Due to the high variance in available protocols on iodide-131 ((131)I) ablation in rodents, we set out to establish an effective method to generate a thyroid-ablated mouse model that allows the application of the sodium iodide symporter (NIS) as a reporter gene without interference with thyroidal NIS. We tested a range of (131)I doses with and without prestimulation of thyroidal radioiodide uptake by a low-iodine diet and thyroid-stimulating hormone (TSH) application. Efficacy of induction of hypothyroidism was tested by measurement of serum T4 concentrations, pituitary TSHβ and liver deiodinase type 1 (DIO1) mRNA expression, body weight analysis, and (99m)Tc-pertechnetate scintigraphy. While 200 µCi (7.4 MBq) (131)I alone was not sufficient to abolish thyroidal T4 production, 500 µCi (18.5 MBq) (131)I combined with 1 week of a low-iodine diet decreased serum concentrations below the detection limit. However, the high (131)I dose resulted in severe side effects. A combination of 1 week of a low-iodine diet followed by injection of bovine TSH before the application of 150 µCi (5.5 MBq) (131)I decreased serum T4 concentrations below the detection limit and significantly increased pituitary TSHβ concentrations. The systemic effects of induced hypothyroidism were shown by growth arrest and a decrease in liver DIO1 expression below the detection limit. (99m)Tc-pertechnetate scintigraphy revealed absence of thyroidal (99m)Tc-pertechnetate uptake in ablated mice. In summary, we report a revised protocol for radioiodide ablation of the thyroid gland in the mouse to generate an in vivo model that allows the study of thyroid hormone action using NIS as a reporter gene.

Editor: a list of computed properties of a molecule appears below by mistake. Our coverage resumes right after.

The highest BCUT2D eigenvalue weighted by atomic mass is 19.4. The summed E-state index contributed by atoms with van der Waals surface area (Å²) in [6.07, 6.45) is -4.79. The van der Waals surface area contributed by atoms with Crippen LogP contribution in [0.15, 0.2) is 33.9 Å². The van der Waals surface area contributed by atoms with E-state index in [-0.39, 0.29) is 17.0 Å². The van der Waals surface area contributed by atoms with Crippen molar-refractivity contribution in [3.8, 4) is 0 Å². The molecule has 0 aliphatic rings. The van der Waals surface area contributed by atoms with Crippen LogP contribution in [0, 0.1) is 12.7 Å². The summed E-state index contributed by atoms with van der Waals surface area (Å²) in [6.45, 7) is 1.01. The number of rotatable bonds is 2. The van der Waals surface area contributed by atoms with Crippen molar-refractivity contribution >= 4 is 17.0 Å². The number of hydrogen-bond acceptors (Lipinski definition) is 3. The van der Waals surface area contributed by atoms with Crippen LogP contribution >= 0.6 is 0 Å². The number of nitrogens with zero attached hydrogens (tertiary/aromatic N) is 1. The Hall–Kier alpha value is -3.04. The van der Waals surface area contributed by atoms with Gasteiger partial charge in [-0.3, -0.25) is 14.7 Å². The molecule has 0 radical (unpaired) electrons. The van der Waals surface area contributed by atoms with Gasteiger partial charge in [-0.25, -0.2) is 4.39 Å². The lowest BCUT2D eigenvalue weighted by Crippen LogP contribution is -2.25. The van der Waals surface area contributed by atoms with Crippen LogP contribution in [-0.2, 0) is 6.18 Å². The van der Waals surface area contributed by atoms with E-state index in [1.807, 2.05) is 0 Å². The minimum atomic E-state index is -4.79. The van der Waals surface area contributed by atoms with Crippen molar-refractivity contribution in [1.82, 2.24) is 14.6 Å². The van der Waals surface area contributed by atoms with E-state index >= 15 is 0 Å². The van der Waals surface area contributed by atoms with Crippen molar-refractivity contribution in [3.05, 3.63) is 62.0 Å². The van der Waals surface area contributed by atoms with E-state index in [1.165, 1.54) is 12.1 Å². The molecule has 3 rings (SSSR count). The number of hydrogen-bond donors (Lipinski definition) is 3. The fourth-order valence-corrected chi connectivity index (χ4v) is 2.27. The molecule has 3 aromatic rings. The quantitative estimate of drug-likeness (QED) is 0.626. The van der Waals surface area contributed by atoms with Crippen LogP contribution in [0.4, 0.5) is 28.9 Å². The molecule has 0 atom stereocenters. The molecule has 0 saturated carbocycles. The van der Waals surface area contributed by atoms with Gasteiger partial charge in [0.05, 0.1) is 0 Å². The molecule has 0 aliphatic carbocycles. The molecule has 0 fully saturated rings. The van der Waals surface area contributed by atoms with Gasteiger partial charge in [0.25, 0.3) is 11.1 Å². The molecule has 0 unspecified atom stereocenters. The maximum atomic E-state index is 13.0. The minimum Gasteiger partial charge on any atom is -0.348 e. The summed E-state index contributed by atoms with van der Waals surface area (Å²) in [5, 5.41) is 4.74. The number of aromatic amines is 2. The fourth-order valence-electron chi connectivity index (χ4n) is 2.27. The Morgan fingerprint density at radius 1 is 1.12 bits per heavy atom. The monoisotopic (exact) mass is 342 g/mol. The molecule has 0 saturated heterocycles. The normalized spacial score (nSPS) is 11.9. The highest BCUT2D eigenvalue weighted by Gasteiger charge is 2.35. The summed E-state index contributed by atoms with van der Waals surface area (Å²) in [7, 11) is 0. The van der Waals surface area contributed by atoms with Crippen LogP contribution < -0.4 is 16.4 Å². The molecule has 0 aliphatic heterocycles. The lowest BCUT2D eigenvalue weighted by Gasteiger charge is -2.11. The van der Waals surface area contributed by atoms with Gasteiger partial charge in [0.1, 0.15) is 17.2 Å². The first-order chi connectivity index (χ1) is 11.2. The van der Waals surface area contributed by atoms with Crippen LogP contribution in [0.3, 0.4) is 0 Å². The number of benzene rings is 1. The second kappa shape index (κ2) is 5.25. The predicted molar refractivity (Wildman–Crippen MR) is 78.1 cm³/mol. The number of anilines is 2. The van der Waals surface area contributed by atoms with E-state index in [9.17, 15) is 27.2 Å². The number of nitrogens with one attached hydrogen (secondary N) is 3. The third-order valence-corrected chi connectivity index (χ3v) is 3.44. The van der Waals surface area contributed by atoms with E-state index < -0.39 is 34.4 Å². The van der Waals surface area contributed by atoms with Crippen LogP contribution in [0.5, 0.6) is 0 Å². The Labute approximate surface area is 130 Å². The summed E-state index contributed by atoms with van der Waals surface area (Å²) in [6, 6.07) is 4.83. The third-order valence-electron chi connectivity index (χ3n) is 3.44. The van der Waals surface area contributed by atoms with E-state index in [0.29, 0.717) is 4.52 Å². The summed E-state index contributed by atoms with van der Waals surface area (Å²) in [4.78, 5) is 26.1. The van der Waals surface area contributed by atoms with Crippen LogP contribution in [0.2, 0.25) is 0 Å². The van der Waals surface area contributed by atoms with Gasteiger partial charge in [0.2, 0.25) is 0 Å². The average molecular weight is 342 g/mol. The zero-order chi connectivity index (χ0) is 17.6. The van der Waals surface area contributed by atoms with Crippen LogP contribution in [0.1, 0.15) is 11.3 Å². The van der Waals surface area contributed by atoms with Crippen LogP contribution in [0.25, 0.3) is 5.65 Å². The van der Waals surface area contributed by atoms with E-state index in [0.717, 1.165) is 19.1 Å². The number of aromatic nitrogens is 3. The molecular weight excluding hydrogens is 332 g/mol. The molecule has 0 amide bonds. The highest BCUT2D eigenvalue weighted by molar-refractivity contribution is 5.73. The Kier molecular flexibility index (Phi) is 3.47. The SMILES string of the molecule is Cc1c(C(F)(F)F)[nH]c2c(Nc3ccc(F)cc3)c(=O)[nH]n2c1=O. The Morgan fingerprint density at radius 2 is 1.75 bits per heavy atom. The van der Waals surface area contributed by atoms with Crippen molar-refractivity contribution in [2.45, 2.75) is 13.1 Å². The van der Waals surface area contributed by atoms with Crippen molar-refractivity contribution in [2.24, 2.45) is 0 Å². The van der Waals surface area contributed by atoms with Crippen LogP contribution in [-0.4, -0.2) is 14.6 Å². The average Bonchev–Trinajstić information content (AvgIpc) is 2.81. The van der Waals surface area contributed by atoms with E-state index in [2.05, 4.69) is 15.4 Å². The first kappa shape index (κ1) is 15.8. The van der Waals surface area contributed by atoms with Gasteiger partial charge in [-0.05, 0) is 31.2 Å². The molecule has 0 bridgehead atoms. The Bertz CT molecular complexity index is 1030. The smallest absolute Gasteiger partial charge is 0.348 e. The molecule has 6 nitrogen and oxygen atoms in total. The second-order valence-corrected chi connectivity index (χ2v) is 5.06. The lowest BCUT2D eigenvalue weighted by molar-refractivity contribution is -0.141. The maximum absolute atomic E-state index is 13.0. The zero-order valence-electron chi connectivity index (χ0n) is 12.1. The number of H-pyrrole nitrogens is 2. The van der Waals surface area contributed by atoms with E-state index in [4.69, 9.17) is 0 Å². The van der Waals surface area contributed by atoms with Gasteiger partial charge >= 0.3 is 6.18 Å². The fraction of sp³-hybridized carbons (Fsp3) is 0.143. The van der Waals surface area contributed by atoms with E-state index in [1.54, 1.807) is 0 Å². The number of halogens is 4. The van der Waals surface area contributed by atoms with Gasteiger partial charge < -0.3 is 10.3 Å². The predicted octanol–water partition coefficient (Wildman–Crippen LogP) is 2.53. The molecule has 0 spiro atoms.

Keywords: Hypothyroidism; Mouse model; Radioiodide; Thyroid ablation.